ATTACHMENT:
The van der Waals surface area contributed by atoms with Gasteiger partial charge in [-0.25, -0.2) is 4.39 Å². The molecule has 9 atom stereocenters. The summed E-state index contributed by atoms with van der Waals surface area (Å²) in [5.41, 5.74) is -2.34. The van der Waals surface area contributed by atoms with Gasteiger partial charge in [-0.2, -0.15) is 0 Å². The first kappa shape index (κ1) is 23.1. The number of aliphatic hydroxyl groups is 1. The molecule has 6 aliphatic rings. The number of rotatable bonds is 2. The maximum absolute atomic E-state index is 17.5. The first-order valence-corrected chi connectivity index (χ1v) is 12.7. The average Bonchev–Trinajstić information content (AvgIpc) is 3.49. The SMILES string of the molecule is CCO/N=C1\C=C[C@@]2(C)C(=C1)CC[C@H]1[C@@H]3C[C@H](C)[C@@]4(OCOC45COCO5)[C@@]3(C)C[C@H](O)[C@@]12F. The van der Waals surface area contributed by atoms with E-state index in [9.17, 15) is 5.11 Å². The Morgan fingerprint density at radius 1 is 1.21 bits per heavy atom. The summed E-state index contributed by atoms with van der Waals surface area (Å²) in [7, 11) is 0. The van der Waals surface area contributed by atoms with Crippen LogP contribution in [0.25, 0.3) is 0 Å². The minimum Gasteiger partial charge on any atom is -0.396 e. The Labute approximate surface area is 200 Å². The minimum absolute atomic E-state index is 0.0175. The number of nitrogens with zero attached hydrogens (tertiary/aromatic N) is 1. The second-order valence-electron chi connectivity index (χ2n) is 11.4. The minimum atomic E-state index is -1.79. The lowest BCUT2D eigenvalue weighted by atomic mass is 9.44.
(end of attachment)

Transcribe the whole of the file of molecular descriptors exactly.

The van der Waals surface area contributed by atoms with Gasteiger partial charge in [-0.25, -0.2) is 4.39 Å². The molecule has 9 atom stereocenters. The summed E-state index contributed by atoms with van der Waals surface area (Å²) in [5.41, 5.74) is -2.34. The van der Waals surface area contributed by atoms with Gasteiger partial charge in [-0.2, -0.15) is 0 Å². The first kappa shape index (κ1) is 23.1. The number of aliphatic hydroxyl groups is 1. The molecule has 6 aliphatic rings. The number of rotatable bonds is 2. The maximum absolute atomic E-state index is 17.5. The first-order valence-corrected chi connectivity index (χ1v) is 12.7. The average Bonchev–Trinajstić information content (AvgIpc) is 3.49. The SMILES string of the molecule is CCO/N=C1\C=C[C@@]2(C)C(=C1)CC[C@H]1[C@@H]3C[C@H](C)[C@@]4(OCOC45COCO5)[C@@]3(C)C[C@H](O)[C@@]12F. The van der Waals surface area contributed by atoms with E-state index in [9.17, 15) is 5.11 Å². The Morgan fingerprint density at radius 1 is 1.21 bits per heavy atom. The summed E-state index contributed by atoms with van der Waals surface area (Å²) in [7, 11) is 0. The van der Waals surface area contributed by atoms with Crippen LogP contribution in [0.25, 0.3) is 0 Å². The minimum Gasteiger partial charge on any atom is -0.396 e. The Labute approximate surface area is 200 Å². The minimum absolute atomic E-state index is 0.0175. The number of nitrogens with zero attached hydrogens (tertiary/aromatic N) is 1. The second-order valence-electron chi connectivity index (χ2n) is 11.4. The minimum atomic E-state index is -1.79. The lowest BCUT2D eigenvalue weighted by atomic mass is 9.44.